Howard Jacobson, one of Britain’s foremost writers of comic fiction, has remarked that successful comic novels have ‘no interests, no predetermined direction, nothing to prove’, giving ‘the impression of starting on a whim and heading for they don't know where’. Not for the first or last time in this very funny, helter-skelter tale of dissolute factotum journalist Joe Ross’s quest to trace his Anglo-Indian roots, its protagonist finds himself feeling ‘otherwordly, like a cheap balloon floating over a disused car park’. In this instance, he’s just been informed of the death of ‘his oldest friend on the paper’, the ‘last of a dying breed’ of those lowly species of newspapermen - the ‘sub-editor’ – the invisible back-office foot soldier who queries facts and whips copy into shape. ‘Jumping John’ has had a cardiac arrest after a riotous exit from the paper, leaving, in an act of metaphoric defiance, a freshly laid turd outside the paper’s lifts.
Joe counts himself as one of these ‘poor, quiet’ legion of journalists, a tribe of ‘the damaged and the underpaid’, now being outranked by the hip, young ‘digi-heads’ on the paper he works for, run by old-school editor ‘Rog the Dodge’, a ‘walnut-chested’ veteran who swaggers around the office in a pair of blue cowboy boots and habitually raids Joe’s cache of freebie TV box-sets. Joe has many hats toiling amid the gallery of grotesques on Rog’s fading title - which has become ‘like the Hunger Games without Jennifer Lawrence’ - one being ‘a sorry excuse for a gig reviewer’. As such he blags a trip to a music festival in India to find out the fate of his great-uncle Seymour’s childhood love, Chitra.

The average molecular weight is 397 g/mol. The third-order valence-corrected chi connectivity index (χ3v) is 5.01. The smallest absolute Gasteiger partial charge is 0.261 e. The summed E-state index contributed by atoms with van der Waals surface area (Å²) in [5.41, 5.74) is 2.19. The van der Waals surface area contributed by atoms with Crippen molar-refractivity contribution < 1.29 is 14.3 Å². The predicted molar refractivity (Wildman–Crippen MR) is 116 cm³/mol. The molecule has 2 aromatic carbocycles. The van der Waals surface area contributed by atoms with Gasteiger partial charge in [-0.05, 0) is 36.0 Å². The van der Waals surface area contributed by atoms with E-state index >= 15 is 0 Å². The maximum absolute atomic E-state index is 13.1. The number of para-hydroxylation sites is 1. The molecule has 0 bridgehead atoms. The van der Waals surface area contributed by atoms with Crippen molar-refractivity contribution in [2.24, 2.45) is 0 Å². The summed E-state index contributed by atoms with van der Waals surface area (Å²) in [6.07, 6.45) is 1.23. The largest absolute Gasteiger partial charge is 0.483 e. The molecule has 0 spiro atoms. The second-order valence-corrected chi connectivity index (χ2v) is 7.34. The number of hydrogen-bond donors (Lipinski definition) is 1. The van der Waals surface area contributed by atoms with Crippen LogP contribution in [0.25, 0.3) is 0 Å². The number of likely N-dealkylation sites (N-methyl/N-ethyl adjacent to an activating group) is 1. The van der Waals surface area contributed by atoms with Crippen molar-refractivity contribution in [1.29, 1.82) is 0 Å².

That’s about it, plotwise, the pleasures here lying chiefly in the headlong, knockabout mania. Joe is pinballed around the sub-continent, rubbing up with an array of lurid fellow-travellers along the way as he tries to placate his increasingly unhinged boss back home, having caused a small media storm after drunkenly insulting a reader in the comment section of the paper’s website. The whims of other key characters, including his grandmother, Elizabeth, to come to terms with their lives, history and love, are acted on in a similarly disordered fashion, and end up on a hiding to not very much, bar humiliation and farce. It’s no wonder the novel ends with Joe and his grandmother taking solace in a shared love of the simple spirituality of cricket.
For a novel that revels in its characters’ thwarted trajectories, however, their foibles are skewered with inventive precision, and the book throws them up with generosity. A man ever on the move, Joe gets dressed ‘frantically, like a sexual rummage in a Deptford stairwell’ – a gumshoe genealogist following himself around. The madcap anarchy is seamlessly stitched and laced with a pulp sensibility – in the dread of a hangover a pub’s faded wood panelling takes on a suspicious hue, like a ‘stale chocolate digestive’. A rambunctious trip.Reuse content